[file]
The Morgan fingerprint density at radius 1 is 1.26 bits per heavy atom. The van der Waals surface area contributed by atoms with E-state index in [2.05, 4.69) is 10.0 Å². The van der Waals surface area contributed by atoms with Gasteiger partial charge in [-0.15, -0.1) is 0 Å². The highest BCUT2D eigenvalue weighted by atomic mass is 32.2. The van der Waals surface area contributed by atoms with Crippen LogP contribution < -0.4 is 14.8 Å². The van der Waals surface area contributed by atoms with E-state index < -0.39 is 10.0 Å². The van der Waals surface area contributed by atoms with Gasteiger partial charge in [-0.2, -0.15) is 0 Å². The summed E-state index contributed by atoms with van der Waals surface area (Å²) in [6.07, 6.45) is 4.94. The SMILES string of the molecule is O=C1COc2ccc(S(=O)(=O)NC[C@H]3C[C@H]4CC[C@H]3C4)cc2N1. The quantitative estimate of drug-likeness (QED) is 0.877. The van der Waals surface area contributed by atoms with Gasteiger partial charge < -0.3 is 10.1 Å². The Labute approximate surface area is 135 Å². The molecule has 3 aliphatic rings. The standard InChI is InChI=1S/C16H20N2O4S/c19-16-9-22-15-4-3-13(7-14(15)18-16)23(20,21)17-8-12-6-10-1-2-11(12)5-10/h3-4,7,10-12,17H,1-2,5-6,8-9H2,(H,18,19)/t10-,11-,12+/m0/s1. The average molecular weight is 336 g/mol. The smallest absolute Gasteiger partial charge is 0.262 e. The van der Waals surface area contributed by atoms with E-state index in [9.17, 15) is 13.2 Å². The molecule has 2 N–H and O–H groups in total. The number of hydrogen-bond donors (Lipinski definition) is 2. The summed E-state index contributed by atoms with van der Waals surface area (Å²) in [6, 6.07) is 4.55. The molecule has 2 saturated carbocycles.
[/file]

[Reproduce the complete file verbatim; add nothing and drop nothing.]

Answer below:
The Morgan fingerprint density at radius 1 is 1.26 bits per heavy atom. The van der Waals surface area contributed by atoms with E-state index in [2.05, 4.69) is 10.0 Å². The van der Waals surface area contributed by atoms with Gasteiger partial charge in [-0.15, -0.1) is 0 Å². The highest BCUT2D eigenvalue weighted by atomic mass is 32.2. The van der Waals surface area contributed by atoms with Crippen LogP contribution < -0.4 is 14.8 Å². The van der Waals surface area contributed by atoms with E-state index < -0.39 is 10.0 Å². The van der Waals surface area contributed by atoms with Gasteiger partial charge in [-0.2, -0.15) is 0 Å². The summed E-state index contributed by atoms with van der Waals surface area (Å²) in [6.07, 6.45) is 4.94. The SMILES string of the molecule is O=C1COc2ccc(S(=O)(=O)NC[C@H]3C[C@H]4CC[C@H]3C4)cc2N1. The quantitative estimate of drug-likeness (QED) is 0.877. The van der Waals surface area contributed by atoms with Gasteiger partial charge < -0.3 is 10.1 Å². The Labute approximate surface area is 135 Å². The molecule has 3 aliphatic rings. The standard InChI is InChI=1S/C16H20N2O4S/c19-16-9-22-15-4-3-13(7-14(15)18-16)23(20,21)17-8-12-6-10-1-2-11(12)5-10/h3-4,7,10-12,17H,1-2,5-6,8-9H2,(H,18,19)/t10-,11-,12+/m0/s1. The average molecular weight is 336 g/mol. The smallest absolute Gasteiger partial charge is 0.262 e. The van der Waals surface area contributed by atoms with E-state index in [9.17, 15) is 13.2 Å². The molecule has 2 N–H and O–H groups in total. The number of hydrogen-bond donors (Lipinski definition) is 2. The summed E-state index contributed by atoms with van der Waals surface area (Å²) in [6, 6.07) is 4.55. The molecule has 2 saturated carbocycles.